Early last week, we saw Battlefield Play4Free launch into open beta. Yet another victim of the numerical title plague that Driv3r instigated, I found myself, quite understandably, apprehensive at first – however a game that’s proudly flaunted as ‘the best of Battlefield’ piqued my interest enough for me to give it a whirl. Take a glance at the score sheet, and you’ll find that Battlefield Play4Free is heavily built upon Battlefield 2, with a dose of ‘perk’ based influence from Battlefield Heroes, and a dash of Bad Company (in the way of operable vehicles) sloshed in for good measure. Whilst on paper this sounds rather impressive, Battlefield Play4Free (which I’m now coining as BFP4F) doesn’t quite succeed in execution. However, this isn’t entirely the fault of the game itself, and instead it’s EA’s nothing-for-free mentality that restricts the potential of this venture.
Accessing the game is a fairly simple affair, just head over to http://battlefield.play4free.com/ and sign up with an associated EA account. You’ll be presented with an option to download the game, oblige and before long BFP4F will have tucked the installation files away, and launched accordingly. Oddly enough, the entirety of this installation process happens within the browser, meaning that very little control is afforded to you, the user, regarding installation settings. Furthermore, the game (as far as I can tell) can only launch via the browser – an inconvenience, albeit minor.
Regarding the game itself; things start well and good. Battlefield Play4Free is multiplayer only, which is no surprise coming from Battlefield Heroes, and has evidently been designed with quick-matching at the forefront. You’ll only be presented with a handful of options through which to source a warzone and wreck havoc, but surprisingly this doesn’t feel that limited in execution. You can opt to go it alone or play with friends; either way the matchmaking is a swift affair with the wait between games rarely longer than 30 seconds. Unfortunately, this desire to get the player stuck-in-quickly brings with it caveat – you’re far more likely to join existing games, than to partake in freshly created ones. That being said, round times are fairly short to compensate. A domination style mode makes up gameplay within BFP4F, and whilst this is quite fun, things can become rather stagnant before too long through a lack of variety. Yet with the game still in open beta, perhaps it’s a little early to judge, as alternative game modes may very well arrive at a later date.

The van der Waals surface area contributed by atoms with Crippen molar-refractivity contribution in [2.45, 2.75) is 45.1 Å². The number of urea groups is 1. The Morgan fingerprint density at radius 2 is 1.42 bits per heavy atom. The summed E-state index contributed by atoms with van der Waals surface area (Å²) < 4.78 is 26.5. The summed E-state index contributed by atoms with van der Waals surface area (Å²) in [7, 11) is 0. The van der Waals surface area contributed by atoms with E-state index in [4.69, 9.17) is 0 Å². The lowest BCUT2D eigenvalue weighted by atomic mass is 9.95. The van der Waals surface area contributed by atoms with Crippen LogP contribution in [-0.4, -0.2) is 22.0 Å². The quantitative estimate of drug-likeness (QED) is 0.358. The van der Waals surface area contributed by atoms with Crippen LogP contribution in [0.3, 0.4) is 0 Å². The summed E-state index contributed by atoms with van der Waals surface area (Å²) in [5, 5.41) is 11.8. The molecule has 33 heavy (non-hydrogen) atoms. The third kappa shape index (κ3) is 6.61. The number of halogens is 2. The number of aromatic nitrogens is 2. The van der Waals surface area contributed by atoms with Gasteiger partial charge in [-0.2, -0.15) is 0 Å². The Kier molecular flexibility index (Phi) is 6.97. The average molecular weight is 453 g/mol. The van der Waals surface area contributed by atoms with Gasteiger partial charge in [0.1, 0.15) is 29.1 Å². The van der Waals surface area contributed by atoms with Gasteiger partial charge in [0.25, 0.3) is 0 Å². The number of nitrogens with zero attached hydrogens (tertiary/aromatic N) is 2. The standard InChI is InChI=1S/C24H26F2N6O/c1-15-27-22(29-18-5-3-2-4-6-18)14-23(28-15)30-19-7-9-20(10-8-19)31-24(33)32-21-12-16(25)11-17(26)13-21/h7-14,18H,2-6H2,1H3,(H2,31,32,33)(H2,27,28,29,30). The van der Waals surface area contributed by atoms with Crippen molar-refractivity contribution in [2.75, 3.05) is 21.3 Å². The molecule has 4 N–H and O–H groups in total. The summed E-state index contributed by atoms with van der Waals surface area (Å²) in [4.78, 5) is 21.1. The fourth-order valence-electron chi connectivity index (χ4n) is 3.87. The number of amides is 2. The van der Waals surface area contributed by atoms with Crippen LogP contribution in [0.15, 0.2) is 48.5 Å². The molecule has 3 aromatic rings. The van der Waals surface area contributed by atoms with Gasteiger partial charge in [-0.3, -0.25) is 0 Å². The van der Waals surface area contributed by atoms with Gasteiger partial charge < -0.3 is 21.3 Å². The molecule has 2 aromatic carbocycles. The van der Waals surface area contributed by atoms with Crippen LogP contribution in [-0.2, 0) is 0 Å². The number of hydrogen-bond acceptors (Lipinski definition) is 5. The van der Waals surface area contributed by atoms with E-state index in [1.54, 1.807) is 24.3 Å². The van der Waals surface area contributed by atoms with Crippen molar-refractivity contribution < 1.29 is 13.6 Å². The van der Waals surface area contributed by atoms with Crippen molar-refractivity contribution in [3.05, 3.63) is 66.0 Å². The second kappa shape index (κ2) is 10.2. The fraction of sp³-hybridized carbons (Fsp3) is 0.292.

Visually, you can expect a very similar affair to Battlefield 2. Although the graphics may look slightly dated by today’s standards, they’re still rather pleasing if cranked up to high, and perfectly reasonable for a free to play title. Effort has been made to tailor this game towards the greatest potential player base possible, and thus in-game graphics are remarkably scalable as a result. Opting for ‘very low’ will result in awfully blocky weaponry, and buildings that are often indistinguishable from the terrain they’ve been built upon, mostly because they’re lacking in any form of detail, and although visually repugnant, this does result in BFP4F becoming somewhat ‘netbook friendly’, which is a big plus. Treat yourself to ‘high’ settings though, and Battlefield Play4Free (as mentioned previously) is fairly pleasing to look at. In the same vein, I also found myself rather impressed with the audio quality; it certainly adds an air of realism, perhaps even above that of BFP4F’s spiritual sibling, Battlefield 2.
As we’ve come to expect, the Battlefield series has become something of a snipers’ paradise, and sticking true to form Battlefield Play4Free is no exception. However, this issue is made somewhat worse by the perplexing restriction of match-size’s to a mere 32 players instead of the tradition 64, which results in a relatively disappointing and often unimaginative firearms exchange, consisting almost entirely of the loud thud of sniper rifles against the occasional soft patter of pistol duels, only separated by the brief whirl of a helicopter overhead. Moreover, a couple of the maps, particularly those derived from Battlefield 2 itself, suffer from gigantism; most probably due to the fifty percent decrease in anticipated player base – however, despite this hiccup, they mark a welcome return to form, and will most definitely impress newcomers to the series, if there’s any of those left.